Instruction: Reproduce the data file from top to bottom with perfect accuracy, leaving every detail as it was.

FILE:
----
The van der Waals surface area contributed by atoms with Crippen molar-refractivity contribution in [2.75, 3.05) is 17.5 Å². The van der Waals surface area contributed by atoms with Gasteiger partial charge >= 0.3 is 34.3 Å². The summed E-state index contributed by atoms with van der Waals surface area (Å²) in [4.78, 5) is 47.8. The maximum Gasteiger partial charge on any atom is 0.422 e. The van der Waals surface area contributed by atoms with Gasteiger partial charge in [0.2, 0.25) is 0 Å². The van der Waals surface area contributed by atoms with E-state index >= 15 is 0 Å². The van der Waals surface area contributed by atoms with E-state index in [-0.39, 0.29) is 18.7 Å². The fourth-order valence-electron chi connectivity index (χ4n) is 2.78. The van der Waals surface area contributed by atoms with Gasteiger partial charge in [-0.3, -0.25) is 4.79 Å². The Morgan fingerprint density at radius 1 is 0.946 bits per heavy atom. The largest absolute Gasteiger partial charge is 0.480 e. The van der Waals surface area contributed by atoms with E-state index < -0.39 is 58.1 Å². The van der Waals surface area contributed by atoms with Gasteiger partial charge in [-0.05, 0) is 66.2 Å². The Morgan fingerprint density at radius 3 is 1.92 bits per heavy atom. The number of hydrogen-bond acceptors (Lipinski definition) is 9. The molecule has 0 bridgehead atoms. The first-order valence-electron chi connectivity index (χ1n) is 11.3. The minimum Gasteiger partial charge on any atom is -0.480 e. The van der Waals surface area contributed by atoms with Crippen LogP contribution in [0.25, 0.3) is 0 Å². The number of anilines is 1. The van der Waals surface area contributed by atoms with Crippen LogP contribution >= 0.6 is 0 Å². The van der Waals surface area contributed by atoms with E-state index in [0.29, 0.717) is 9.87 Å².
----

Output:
The van der Waals surface area contributed by atoms with Crippen molar-refractivity contribution in [2.75, 3.05) is 17.5 Å². The van der Waals surface area contributed by atoms with Gasteiger partial charge >= 0.3 is 34.3 Å². The summed E-state index contributed by atoms with van der Waals surface area (Å²) in [4.78, 5) is 47.8. The maximum Gasteiger partial charge on any atom is 0.422 e. The van der Waals surface area contributed by atoms with Gasteiger partial charge in [0.2, 0.25) is 0 Å². The van der Waals surface area contributed by atoms with E-state index >= 15 is 0 Å². The van der Waals surface area contributed by atoms with E-state index in [-0.39, 0.29) is 18.7 Å². The fourth-order valence-electron chi connectivity index (χ4n) is 2.78. The van der Waals surface area contributed by atoms with Gasteiger partial charge in [-0.3, -0.25) is 4.79 Å². The Morgan fingerprint density at radius 1 is 0.946 bits per heavy atom. The largest absolute Gasteiger partial charge is 0.480 e. The van der Waals surface area contributed by atoms with E-state index < -0.39 is 58.1 Å². The van der Waals surface area contributed by atoms with Gasteiger partial charge in [-0.05, 0) is 66.2 Å². The Morgan fingerprint density at radius 3 is 1.92 bits per heavy atom. The number of hydrogen-bond acceptors (Lipinski definition) is 9. The molecule has 0 bridgehead atoms. The first-order valence-electron chi connectivity index (χ1n) is 11.3. The minimum Gasteiger partial charge on any atom is -0.480 e. The van der Waals surface area contributed by atoms with Crippen LogP contribution in [0.25, 0.3) is 0 Å². The number of anilines is 1. The van der Waals surface area contributed by atoms with Crippen LogP contribution >= 0.6 is 0 Å². The van der Waals surface area contributed by atoms with E-state index in [0.29, 0.717) is 9.87 Å².